With some of the most beautiful flora and fauna on the planet, the Seychelles islands are a tropical paradise. Home to around 2,000 plant species, these include the famous Coco de Mer, the jellyfish tree and the rare and fragrant vanilla orchid.
During the 19th century, holidays overseas weren't commonplace and photography was in its infancy. The islands would have been just a place on the atlas and the average person would be unlikely to ever see the tropical splendour and vibrant colours synonymous with the Seychelles’ archipelago.
Victorian biologist and botanical artist, Marianne North, brought the beauty of the Seychelles back to her native England. Capturing the beguiling blooms and lush green foliage on canvas, she is also credited with discovering the Northea Seychellana tree during her time on the islands in the 1880s - previously an unreported genus.
Born in Hastings on 24th October 1830, Marianne had a privileged upbringing, as her father was an MP and magistrate. She was a talented painter but in those days, it was unheard of for a woman of her class to have a profession. She remained single, shunning the traditional society norm.
Following the death of her mother in 1855 and of her father in 1869, Marianne received a large inheritance. In 1871, she decided to follow her dream of travelling the world, painting plants and flowers along the way. She visited every continent in 14 years, spending time in Seychelles in 1884/85.
She also wrote about her extensive foreign travels and plant discoveries, including the Northea Seychellana tree of Seychelles. A gallery devoted to her ground-breaking work was opened at the Royal Botanical Gardens, Kew. She completed 848 paintings in her lifetime, donating the majority to Kew Gardens and even paying for the gallery to display them.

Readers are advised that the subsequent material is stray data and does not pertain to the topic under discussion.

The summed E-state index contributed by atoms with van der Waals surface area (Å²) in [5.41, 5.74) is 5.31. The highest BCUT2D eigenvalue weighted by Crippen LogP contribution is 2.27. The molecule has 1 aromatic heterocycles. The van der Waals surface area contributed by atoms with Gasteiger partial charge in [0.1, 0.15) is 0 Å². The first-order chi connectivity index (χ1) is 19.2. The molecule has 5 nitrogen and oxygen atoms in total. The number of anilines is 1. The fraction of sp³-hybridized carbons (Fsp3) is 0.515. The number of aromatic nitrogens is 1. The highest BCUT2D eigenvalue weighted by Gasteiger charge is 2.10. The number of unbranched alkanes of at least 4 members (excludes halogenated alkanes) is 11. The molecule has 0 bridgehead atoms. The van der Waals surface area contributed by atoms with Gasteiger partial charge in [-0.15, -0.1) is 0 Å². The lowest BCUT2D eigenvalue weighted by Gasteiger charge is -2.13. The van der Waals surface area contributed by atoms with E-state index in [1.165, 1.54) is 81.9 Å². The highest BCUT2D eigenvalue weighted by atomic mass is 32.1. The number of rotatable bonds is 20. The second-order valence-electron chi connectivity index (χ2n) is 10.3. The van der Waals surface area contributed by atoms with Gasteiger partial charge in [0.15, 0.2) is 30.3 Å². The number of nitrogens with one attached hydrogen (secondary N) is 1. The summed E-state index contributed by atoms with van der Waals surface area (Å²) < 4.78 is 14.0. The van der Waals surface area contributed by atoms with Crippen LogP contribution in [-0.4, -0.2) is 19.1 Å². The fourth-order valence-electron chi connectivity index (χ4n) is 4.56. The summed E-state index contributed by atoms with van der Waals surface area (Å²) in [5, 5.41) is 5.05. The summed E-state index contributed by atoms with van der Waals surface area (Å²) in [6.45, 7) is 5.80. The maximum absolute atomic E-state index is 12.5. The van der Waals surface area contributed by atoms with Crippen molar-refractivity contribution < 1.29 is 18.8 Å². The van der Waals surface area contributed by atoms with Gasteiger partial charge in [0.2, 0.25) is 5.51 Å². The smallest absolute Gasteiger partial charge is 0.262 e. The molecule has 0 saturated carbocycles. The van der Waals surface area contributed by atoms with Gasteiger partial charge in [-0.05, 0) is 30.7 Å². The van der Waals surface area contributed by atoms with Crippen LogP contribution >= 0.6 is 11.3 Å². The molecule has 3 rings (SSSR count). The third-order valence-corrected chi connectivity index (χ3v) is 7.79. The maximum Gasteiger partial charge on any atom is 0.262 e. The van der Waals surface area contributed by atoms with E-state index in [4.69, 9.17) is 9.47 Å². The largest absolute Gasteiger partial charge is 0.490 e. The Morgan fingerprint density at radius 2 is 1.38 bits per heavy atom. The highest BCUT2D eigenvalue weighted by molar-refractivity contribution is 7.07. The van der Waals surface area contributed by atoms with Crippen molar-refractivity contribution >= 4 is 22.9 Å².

It's hard to imagine the original impact of her paintings, as this would have been akin to seeing images beamed from the surface of the moon! Even the eminent botanists, who knew some plants from dried specimens, had little idea of their natural habitat.
Her paintings of Seychelles include palms in Mahe; the Asiatic pancratium; Coco de Mer Gorge in Praslin; the clove in fruit; native vanilla hanging from the wild orange in Praslin; the moon reflected in a Seychelles turtle pool; Round Island and Ile Aride, painted from Long Island; waterfall in Coco de Mer Gorge; fruit grown in Seychelles; and sugar birds and their nest.
She also painted some of the local people at the time, such as the men smelt-fishing at Port Victoria; life on the coast of Praslin; and Dr and Mrs Hoad outside their home in Praslin. This completed the snapshot of Seychelles in the 1880s and her gallery in Kew Gardens gave ordinary people the chance to immerse themselves in the glorious colour and atmosphere of the islands.
Sadly, her trip to Seychelles was Marianne's last visit overseas, as she suffered ill health on her return to England. She began to spend all her time cataloguing her work for display, until her death on 30th August 1890 at the age of 59 years.
Her work remains of great botanical importance and to this very day it remains one of Kew Gardens' most popular galleries, with the paintings displayed in their original Victorian arrangements.
If you're looking for luxury hotels in Seychelles to experience the islands' breathtaking beauty first-hand, Savoy Resort and Spa embraces the scenic glory of these enchanting islands.